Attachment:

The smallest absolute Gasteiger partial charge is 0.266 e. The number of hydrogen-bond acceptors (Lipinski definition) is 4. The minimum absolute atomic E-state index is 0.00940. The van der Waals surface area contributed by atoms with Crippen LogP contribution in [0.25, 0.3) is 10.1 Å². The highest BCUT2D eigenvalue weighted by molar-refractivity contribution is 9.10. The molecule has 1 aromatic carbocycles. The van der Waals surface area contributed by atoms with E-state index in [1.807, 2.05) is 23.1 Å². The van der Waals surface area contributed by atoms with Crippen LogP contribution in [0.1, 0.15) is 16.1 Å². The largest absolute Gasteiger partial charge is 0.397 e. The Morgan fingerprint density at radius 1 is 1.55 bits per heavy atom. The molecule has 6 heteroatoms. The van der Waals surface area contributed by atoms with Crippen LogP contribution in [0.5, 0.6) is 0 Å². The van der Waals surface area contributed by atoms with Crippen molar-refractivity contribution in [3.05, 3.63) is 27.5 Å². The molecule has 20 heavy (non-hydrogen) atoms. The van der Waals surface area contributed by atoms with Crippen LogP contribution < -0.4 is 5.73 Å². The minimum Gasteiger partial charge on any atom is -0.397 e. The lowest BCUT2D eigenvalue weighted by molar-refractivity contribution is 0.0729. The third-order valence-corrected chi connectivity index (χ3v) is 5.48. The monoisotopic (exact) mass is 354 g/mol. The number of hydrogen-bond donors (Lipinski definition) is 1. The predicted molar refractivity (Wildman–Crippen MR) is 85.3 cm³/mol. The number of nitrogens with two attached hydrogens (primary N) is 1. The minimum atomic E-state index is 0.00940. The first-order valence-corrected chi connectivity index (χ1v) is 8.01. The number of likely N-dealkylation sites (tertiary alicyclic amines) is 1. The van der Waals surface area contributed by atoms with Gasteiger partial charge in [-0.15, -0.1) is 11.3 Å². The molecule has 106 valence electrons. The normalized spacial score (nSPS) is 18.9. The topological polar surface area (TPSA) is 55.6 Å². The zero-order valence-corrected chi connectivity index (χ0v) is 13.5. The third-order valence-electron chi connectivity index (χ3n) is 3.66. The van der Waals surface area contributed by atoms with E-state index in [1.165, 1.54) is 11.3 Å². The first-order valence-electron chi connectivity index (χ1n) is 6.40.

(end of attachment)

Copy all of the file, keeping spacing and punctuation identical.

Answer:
The smallest absolute Gasteiger partial charge is 0.266 e. The number of hydrogen-bond acceptors (Lipinski definition) is 4. The minimum absolute atomic E-state index is 0.00940. The van der Waals surface area contributed by atoms with Crippen LogP contribution in [0.25, 0.3) is 10.1 Å². The highest BCUT2D eigenvalue weighted by molar-refractivity contribution is 9.10. The molecule has 1 aromatic carbocycles. The van der Waals surface area contributed by atoms with E-state index in [1.807, 2.05) is 23.1 Å². The van der Waals surface area contributed by atoms with Crippen LogP contribution in [0.1, 0.15) is 16.1 Å². The largest absolute Gasteiger partial charge is 0.397 e. The Morgan fingerprint density at radius 1 is 1.55 bits per heavy atom. The molecule has 6 heteroatoms. The van der Waals surface area contributed by atoms with Crippen LogP contribution in [0.5, 0.6) is 0 Å². The van der Waals surface area contributed by atoms with Crippen molar-refractivity contribution in [3.05, 3.63) is 27.5 Å². The molecule has 20 heavy (non-hydrogen) atoms. The van der Waals surface area contributed by atoms with Crippen LogP contribution < -0.4 is 5.73 Å². The minimum Gasteiger partial charge on any atom is -0.397 e. The lowest BCUT2D eigenvalue weighted by molar-refractivity contribution is 0.0729. The third-order valence-corrected chi connectivity index (χ3v) is 5.48. The monoisotopic (exact) mass is 354 g/mol. The number of hydrogen-bond donors (Lipinski definition) is 1. The predicted molar refractivity (Wildman–Crippen MR) is 85.3 cm³/mol. The number of nitrogens with two attached hydrogens (primary N) is 1. The minimum atomic E-state index is 0.00940. The first-order valence-corrected chi connectivity index (χ1v) is 8.01. The number of likely N-dealkylation sites (tertiary alicyclic amines) is 1. The van der Waals surface area contributed by atoms with Gasteiger partial charge in [-0.15, -0.1) is 11.3 Å². The molecule has 106 valence electrons. The normalized spacial score (nSPS) is 18.9. The topological polar surface area (TPSA) is 55.6 Å². The zero-order valence-corrected chi connectivity index (χ0v) is 13.5. The third-order valence-electron chi connectivity index (χ3n) is 3.66. The van der Waals surface area contributed by atoms with E-state index in [1.165, 1.54) is 11.3 Å². The first-order valence-electron chi connectivity index (χ1n) is 6.40.